#4 Secret of Shooting Video to Look like Film: Use Shallow Depth of Field

#4 Secret of Shooting Video to Look like Film: Use Shallow Depth of Field
This is a HUGE secret- itself alone worth the price of these articles. 

One big thing distinguishing content shot on film to most video is the natural shallower depth-of-field of a film camera.

What is Depth Of Field (DOF)?

Close one eye, put a finger close to your other eye and focus on it.

Now, while still holding your finger up, focus on the far wall.

Notice your finger is now blurry, because your eyes are focused on the wall. Now focus on your finger again. Notice objects in the background become blurrier.

The range of distances from your eye- or from a camera lens- that is in acceptable focus is called the “depth of field”.

If you have a shot in which close objects and far objects appear all in sharp focus, this is called a “deep depth-of-field”.

If you have a shot in which objects at a certain distance are in sharp focus, but objects closer or farther are obviously out of focus, this is called “shallow depth-of-field.”

Shallow DOF helps you tell your story. Cinematographers use shallow depth of field to organize their composition, putting their subject in sharp focus and the background out of focus. The human eye is naturally attracted to the subject, and not distracted by the background. Imagine how hard it would be to tell a story if background noises were as loud as a person talking, fighting for your attention. In a similar way, it is harder to tell a story when background elements are fighting for your viewers’ attention by being a perfectly crisp focus. Blurring out the background relegates the background to its proper status – as background, and not the featured subject.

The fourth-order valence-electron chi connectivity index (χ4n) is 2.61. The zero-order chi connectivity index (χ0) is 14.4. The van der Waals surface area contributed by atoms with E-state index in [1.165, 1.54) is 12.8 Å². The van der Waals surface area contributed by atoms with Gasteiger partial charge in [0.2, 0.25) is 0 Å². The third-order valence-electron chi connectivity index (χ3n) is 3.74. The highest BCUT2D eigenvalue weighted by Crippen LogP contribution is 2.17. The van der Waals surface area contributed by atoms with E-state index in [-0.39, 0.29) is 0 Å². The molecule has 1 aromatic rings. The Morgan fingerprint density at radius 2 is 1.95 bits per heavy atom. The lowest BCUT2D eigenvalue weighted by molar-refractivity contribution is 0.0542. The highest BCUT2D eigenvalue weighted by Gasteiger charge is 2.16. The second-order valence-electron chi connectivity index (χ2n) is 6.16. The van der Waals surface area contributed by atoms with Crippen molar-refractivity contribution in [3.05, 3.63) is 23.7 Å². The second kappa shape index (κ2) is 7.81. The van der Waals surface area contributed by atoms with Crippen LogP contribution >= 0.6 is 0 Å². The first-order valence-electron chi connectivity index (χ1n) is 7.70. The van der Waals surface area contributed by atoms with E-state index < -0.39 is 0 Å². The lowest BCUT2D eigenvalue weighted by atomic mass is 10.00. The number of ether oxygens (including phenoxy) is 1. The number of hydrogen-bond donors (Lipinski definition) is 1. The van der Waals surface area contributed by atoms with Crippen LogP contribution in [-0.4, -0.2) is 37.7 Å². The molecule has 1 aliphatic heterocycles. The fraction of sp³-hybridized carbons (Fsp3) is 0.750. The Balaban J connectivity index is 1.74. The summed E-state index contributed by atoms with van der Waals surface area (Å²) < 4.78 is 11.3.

Using shallow depth of field also puts the third dimension into your shots by cueing the viewer to what elements are closer or farther away from the camera.

Shallow DOF looks super cool! When your viewers look at your project, one of the key factors that will make them say “Wow! That looks like Hollywood!” is using shots with shallow depth of field

The Big Problem

35mm film has a significantly larger imaging surface than most video camcorders, which usually have 1/4″ – 1/3″ CCDs. Based on the relative size of the imaging surface, the rules of optics dictate that video cameras will have a very deep DOF – much greater than film.

And that’s the big problem. When you’re shooting video, this extreme depth of field means that every object in your composition- foreground and background- is likely to be in sharp focus, leading to a confused, distracting composition in which the audience is not sure where to focus, making it much harder for you to tell your story. And making what you shoot look very videoy and amateurish, much different than a bigtime feature film.

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Recipe for Shallow depth of field with small chips: